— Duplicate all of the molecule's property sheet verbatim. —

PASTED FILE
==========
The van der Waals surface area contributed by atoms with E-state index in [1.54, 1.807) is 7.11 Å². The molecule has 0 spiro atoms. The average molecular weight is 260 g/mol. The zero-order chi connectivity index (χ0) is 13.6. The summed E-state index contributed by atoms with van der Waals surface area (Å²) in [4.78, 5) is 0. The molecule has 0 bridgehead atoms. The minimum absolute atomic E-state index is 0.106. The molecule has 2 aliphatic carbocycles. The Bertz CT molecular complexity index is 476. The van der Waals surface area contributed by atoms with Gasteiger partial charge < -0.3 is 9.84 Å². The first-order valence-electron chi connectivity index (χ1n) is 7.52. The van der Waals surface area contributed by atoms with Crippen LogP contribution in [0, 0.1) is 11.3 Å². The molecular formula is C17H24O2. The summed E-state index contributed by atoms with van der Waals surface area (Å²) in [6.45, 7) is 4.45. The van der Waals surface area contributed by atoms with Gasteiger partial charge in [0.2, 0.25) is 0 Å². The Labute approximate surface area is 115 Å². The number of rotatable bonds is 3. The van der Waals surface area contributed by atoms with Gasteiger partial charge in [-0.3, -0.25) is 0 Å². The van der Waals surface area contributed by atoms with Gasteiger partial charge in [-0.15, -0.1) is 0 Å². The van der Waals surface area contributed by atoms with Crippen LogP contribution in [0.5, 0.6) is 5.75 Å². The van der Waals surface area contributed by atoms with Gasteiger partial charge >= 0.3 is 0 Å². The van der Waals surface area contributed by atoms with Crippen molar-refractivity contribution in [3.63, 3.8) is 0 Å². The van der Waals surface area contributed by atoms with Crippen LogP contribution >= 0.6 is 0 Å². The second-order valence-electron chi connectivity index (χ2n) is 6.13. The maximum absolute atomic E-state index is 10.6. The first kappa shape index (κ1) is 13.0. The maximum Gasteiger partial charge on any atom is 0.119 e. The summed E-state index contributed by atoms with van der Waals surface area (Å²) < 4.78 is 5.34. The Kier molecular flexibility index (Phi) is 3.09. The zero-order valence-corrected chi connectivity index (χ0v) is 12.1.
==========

The van der Waals surface area contributed by atoms with E-state index in [1.54, 1.807) is 7.11 Å². The molecule has 0 spiro atoms. The average molecular weight is 260 g/mol. The zero-order chi connectivity index (χ0) is 13.6. The summed E-state index contributed by atoms with van der Waals surface area (Å²) in [4.78, 5) is 0. The molecule has 0 bridgehead atoms. The minimum absolute atomic E-state index is 0.106. The molecule has 2 aliphatic carbocycles. The Bertz CT molecular complexity index is 476. The van der Waals surface area contributed by atoms with Gasteiger partial charge < -0.3 is 9.84 Å². The first-order valence-electron chi connectivity index (χ1n) is 7.52. The van der Waals surface area contributed by atoms with Crippen LogP contribution in [0, 0.1) is 11.3 Å². The molecular formula is C17H24O2. The summed E-state index contributed by atoms with van der Waals surface area (Å²) in [6.45, 7) is 4.45. The van der Waals surface area contributed by atoms with Gasteiger partial charge in [0.2, 0.25) is 0 Å². The Labute approximate surface area is 115 Å². The number of rotatable bonds is 3. The van der Waals surface area contributed by atoms with Gasteiger partial charge in [-0.3, -0.25) is 0 Å². The van der Waals surface area contributed by atoms with Gasteiger partial charge in [-0.15, -0.1) is 0 Å². The van der Waals surface area contributed by atoms with Crippen LogP contribution in [0.5, 0.6) is 5.75 Å². The van der Waals surface area contributed by atoms with Gasteiger partial charge >= 0.3 is 0 Å². The van der Waals surface area contributed by atoms with Crippen molar-refractivity contribution in [3.63, 3.8) is 0 Å². The van der Waals surface area contributed by atoms with Crippen LogP contribution >= 0.6 is 0 Å². The second-order valence-electron chi connectivity index (χ2n) is 6.13. The maximum absolute atomic E-state index is 10.6. The first kappa shape index (κ1) is 13.0. The maximum Gasteiger partial charge on any atom is 0.119 e. The summed E-state index contributed by atoms with van der Waals surface area (Å²) < 4.78 is 5.34. The Kier molecular flexibility index (Phi) is 3.09. The zero-order valence-corrected chi connectivity index (χ0v) is 12.1.